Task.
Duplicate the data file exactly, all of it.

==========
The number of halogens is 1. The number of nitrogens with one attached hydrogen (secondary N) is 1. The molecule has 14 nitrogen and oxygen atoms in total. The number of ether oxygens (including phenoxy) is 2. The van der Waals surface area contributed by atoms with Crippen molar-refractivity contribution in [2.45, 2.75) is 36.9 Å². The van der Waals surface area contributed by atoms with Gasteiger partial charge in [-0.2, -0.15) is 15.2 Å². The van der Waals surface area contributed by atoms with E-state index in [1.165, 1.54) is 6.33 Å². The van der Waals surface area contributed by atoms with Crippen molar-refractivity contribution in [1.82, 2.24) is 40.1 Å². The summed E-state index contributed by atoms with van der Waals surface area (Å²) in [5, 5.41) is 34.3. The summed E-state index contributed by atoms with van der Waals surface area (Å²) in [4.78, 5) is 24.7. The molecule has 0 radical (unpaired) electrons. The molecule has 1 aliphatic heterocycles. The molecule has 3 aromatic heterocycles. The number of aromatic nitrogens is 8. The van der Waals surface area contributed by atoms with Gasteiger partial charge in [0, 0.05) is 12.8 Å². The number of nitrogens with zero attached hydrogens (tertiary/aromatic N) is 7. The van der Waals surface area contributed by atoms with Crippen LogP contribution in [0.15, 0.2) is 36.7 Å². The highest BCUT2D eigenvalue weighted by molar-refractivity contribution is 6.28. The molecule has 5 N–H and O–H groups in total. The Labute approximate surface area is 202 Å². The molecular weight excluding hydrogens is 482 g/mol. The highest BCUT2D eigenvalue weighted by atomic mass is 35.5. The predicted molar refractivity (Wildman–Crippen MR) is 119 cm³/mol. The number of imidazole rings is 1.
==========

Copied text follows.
The number of halogens is 1. The number of nitrogens with one attached hydrogen (secondary N) is 1. The molecule has 14 nitrogen and oxygen atoms in total. The number of ether oxygens (including phenoxy) is 2. The van der Waals surface area contributed by atoms with Crippen molar-refractivity contribution in [2.45, 2.75) is 36.9 Å². The van der Waals surface area contributed by atoms with Gasteiger partial charge in [-0.2, -0.15) is 15.2 Å². The van der Waals surface area contributed by atoms with E-state index in [1.165, 1.54) is 6.33 Å². The van der Waals surface area contributed by atoms with Crippen molar-refractivity contribution in [1.82, 2.24) is 40.1 Å². The summed E-state index contributed by atoms with van der Waals surface area (Å²) in [5, 5.41) is 34.3. The summed E-state index contributed by atoms with van der Waals surface area (Å²) in [4.78, 5) is 24.7. The molecule has 0 radical (unpaired) electrons. The molecule has 1 aliphatic heterocycles. The molecule has 3 aromatic heterocycles. The number of aromatic nitrogens is 8. The van der Waals surface area contributed by atoms with Gasteiger partial charge in [0, 0.05) is 12.8 Å². The number of nitrogens with zero attached hydrogens (tertiary/aromatic N) is 7. The van der Waals surface area contributed by atoms with Crippen LogP contribution in [0.15, 0.2) is 36.7 Å². The highest BCUT2D eigenvalue weighted by molar-refractivity contribution is 6.28. The molecule has 5 N–H and O–H groups in total. The Labute approximate surface area is 202 Å². The molecular weight excluding hydrogens is 482 g/mol. The highest BCUT2D eigenvalue weighted by atomic mass is 35.5. The predicted molar refractivity (Wildman–Crippen MR) is 119 cm³/mol. The number of imidazole rings is 1.